- Laura Blitt
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It doesn’t matter where you’re from or what kind of Spanish you speak. If I talk for more than ten minutes, it’s inevitable: my Buenos Aires accent, faded by nearly three decades in London, will fade even more, and in the blink of an eye, I’ll be talking like you.
forgive me. Before, it was intolerable. When your interlocutor looks at you in confusion with the slightest suspicion that you are joking, it is not easy to hear how your speech pattern changes and acquires the accent of a country you do not know.
But over time, I began to understand that I couldn’t do much to hold on to “my own” way of speaking, and I I drifted off to converse with Andean tunes, coastal accents and Spanish Zetas They are placed where they don’t belong.
My choice of words is, yes, intentional. Because of the epidemic I got used to saying chinstrap, not mask, years ago I changed the skirt to a skirt, I say butter instead of butter, leaving the blazer behind to make room for the blazer.
Fortunately Mimicry English is mild. In my early years the accent of Belfast, Northern Ireland prevailed (a friend’s mistake), then Edinburgh, Scotland (courtesy of someone else’s husband) took over.
As I recently discovered, I am the victim of a phenomenon Linguistic integrationSomething that happens to all of us, to a greater or lesser extent.
Phonological and Linguistic Integration
“When we refer to pronunciation change, we’re talking about pronunciation Phonetic coordinationZuzana Erdösová, professor of linguistics at the Autonomous University of the State of Mexico, explains to BBC Mundo.
But generally, “we only like pronunciation when we listen to others speak We accept its dictionary. That is, words common to a particular group or a particular region,” he adds.
This combination of words used by the other person, or the way he expresses a sentence, how he constructs its structure, is what we call Linguistic integration.
While imitation of pronunciation is an unconscious act, adopting the grammatical structure (for example, using the active or passive form of the verb) and the vocabulary used by our interlocutor is a choice.
There are many reasons for speech change. A reason is attached Social acceptanceErdoza explains.
“In every society certain relationships exist, there are hierarchies, and those who are more aware of this adapt their speech to accept it.”
“If I decide to blend in with someone else’s pronunciation, it’s because I’m looking for it Integration And a specific identity tie”, the researcher points out.
Whereas, if we do the opposite—this is called the linguistic distinction—“I consciously mean a sign. Social distance Between me and my interlocutor.”
Lacy Wade, a professor of linguistics at the University of Pennsylvania, agrees that people consciously or unconsciously change their speech to show a connection with the other person.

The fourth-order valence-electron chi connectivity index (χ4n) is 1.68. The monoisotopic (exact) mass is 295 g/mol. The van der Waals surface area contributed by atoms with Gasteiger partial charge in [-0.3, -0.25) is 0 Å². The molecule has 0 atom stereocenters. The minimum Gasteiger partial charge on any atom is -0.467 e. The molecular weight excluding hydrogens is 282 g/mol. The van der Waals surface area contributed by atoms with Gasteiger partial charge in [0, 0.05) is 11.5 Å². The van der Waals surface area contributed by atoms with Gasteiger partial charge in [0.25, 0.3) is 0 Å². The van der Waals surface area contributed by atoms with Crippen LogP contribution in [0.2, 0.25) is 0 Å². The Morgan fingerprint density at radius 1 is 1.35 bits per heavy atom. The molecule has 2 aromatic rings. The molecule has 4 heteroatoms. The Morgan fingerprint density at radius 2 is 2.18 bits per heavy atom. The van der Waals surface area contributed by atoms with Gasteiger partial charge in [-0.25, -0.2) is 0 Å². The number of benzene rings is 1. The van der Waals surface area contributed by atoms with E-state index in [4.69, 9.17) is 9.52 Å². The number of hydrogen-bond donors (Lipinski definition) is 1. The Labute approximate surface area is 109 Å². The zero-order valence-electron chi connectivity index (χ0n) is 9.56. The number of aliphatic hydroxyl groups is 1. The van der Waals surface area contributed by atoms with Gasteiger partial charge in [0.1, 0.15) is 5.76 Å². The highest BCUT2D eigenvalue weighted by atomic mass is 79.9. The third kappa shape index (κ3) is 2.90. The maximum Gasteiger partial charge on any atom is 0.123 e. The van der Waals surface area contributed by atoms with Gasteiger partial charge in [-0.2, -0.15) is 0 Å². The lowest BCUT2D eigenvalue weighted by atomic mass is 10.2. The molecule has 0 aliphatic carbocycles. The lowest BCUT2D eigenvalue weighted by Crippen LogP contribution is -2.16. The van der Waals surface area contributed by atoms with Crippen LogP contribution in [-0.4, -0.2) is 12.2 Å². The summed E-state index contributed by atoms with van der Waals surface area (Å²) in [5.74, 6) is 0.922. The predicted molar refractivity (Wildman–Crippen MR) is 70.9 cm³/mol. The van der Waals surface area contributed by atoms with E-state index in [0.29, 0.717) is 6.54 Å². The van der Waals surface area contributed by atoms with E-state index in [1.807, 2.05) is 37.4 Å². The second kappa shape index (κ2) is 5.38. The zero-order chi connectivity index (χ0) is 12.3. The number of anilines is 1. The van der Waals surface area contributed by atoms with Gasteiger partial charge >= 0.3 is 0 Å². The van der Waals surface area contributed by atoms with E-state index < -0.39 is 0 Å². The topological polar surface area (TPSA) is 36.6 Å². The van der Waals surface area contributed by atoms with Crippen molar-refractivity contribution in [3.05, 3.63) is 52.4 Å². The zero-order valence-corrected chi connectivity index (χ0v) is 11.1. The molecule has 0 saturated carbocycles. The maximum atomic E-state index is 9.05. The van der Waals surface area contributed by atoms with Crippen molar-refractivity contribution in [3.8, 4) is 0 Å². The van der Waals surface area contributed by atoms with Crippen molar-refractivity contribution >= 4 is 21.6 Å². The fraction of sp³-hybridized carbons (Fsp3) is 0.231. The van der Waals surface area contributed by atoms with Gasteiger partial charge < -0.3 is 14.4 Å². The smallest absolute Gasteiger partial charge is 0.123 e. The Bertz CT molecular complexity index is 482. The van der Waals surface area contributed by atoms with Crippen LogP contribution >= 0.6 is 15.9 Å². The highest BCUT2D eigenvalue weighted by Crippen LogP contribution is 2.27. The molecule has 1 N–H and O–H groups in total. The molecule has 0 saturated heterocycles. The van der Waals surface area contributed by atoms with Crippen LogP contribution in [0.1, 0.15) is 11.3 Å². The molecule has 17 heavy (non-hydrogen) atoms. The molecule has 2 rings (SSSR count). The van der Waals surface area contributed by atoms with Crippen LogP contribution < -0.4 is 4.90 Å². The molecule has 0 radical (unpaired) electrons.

It’s a way of saying, “Hey, I’m just like you.” It’s a way to show him that you like him or that you want him to like you.”
“Even though it goes under our radar a lot of times and we don’t realize we’re doing it, that doesn’t mean it’s not there. Socially motivated gesture“.
“There are times when we find ourselves in the moment of doing it, and continue if we see a positive social benefit, or stop if we feel it’s something we don’t want to do,” she adds.
Another reason to unite is connected with us desire to communicate
“When we’re on the same page and using the same words, we communicate better because we better understand someone like us,” explains Wade.
A sense of speaking the “same language” helps improve communication.
And, thirdly, he says, it is a Automatic cognitive effects of language comprehension.
“When we hear someone speak, we store those sounds in our memory, and there’s research indicating that those sounds influence our own speech.”
Interestingly, sometimes we adapt the way we speak to the way we listen, not necessarily based on our speech expectations We are going to listen to it.
“A lot of times we assume what’s right, but a lot of times we’re based on beliefs and stereotypes,” Wade says, and false and exaggerated pretenses like when we think the other person is a foreigner understand us, and we’re talking to him in a sentence. Every word out loud.
He says it can be problematic even if the speaker has the best intentions.
Simplicity in personality and languages
Apart from the above, each person has their own personality and facility when it comes to languages.
On the one hand, he says, “There are more people, others are more closed and more suitable with accents. Some have certain accents or dialects of certain languages that you can see in many YouTube videos.” Erdozov.
“Something to askand how our brain first processes and distinguishes the phonetic differences between one part and another, and then reproduces them”.
For example, Wade admits that happens to him when he watches a TV series set in the American South.
“When I turn on the TV to a show with Southern actors or a regional accent, I find myself talking to my kids like a Southerner. After a while I get over it,” she laughs.
So the next time you encounter a speaker with a different accent from yours, listen carefully to see if you’re prone to linguistic assimilation.
This article is part of the digital edition of Arequipa’s Hay Festival, a gathering of writers and thinkers taking place in the Peruvian city from November 3 to 6, 2022.
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